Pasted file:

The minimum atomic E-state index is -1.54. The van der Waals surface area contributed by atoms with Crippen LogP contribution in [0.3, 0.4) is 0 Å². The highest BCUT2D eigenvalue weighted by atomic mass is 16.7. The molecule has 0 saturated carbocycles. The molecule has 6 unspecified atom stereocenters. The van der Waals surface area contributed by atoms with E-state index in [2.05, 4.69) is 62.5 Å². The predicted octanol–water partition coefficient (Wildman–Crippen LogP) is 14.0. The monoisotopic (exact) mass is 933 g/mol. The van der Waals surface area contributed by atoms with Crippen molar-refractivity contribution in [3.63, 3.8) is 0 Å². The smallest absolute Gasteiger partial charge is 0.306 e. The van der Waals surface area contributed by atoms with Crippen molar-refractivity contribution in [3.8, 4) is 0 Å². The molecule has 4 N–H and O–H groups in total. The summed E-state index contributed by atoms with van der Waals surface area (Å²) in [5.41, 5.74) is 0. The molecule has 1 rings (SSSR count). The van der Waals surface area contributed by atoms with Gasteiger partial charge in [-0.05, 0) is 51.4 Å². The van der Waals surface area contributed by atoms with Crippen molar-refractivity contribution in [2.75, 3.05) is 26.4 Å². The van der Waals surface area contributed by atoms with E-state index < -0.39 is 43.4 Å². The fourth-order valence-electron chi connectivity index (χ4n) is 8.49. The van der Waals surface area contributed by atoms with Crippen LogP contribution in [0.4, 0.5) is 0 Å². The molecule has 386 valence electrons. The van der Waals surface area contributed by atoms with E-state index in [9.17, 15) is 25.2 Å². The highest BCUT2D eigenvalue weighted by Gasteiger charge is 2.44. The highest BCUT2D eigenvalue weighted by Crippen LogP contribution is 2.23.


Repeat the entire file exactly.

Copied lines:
The minimum atomic E-state index is -1.54. The van der Waals surface area contributed by atoms with Crippen LogP contribution in [0.3, 0.4) is 0 Å². The highest BCUT2D eigenvalue weighted by atomic mass is 16.7. The molecule has 0 saturated carbocycles. The molecule has 6 unspecified atom stereocenters. The van der Waals surface area contributed by atoms with E-state index in [2.05, 4.69) is 62.5 Å². The predicted octanol–water partition coefficient (Wildman–Crippen LogP) is 14.0. The monoisotopic (exact) mass is 933 g/mol. The van der Waals surface area contributed by atoms with Crippen molar-refractivity contribution in [3.63, 3.8) is 0 Å². The smallest absolute Gasteiger partial charge is 0.306 e. The van der Waals surface area contributed by atoms with Crippen molar-refractivity contribution in [3.8, 4) is 0 Å². The molecule has 4 N–H and O–H groups in total. The summed E-state index contributed by atoms with van der Waals surface area (Å²) in [5.41, 5.74) is 0. The molecule has 1 rings (SSSR count). The van der Waals surface area contributed by atoms with Gasteiger partial charge in [-0.05, 0) is 51.4 Å². The van der Waals surface area contributed by atoms with Crippen molar-refractivity contribution in [2.75, 3.05) is 26.4 Å². The van der Waals surface area contributed by atoms with E-state index < -0.39 is 43.4 Å². The fourth-order valence-electron chi connectivity index (χ4n) is 8.49. The van der Waals surface area contributed by atoms with Crippen LogP contribution in [0.4, 0.5) is 0 Å². The molecule has 386 valence electrons. The van der Waals surface area contributed by atoms with E-state index in [9.17, 15) is 25.2 Å². The highest BCUT2D eigenvalue weighted by Gasteiger charge is 2.44. The highest BCUT2D eigenvalue weighted by Crippen LogP contribution is 2.23.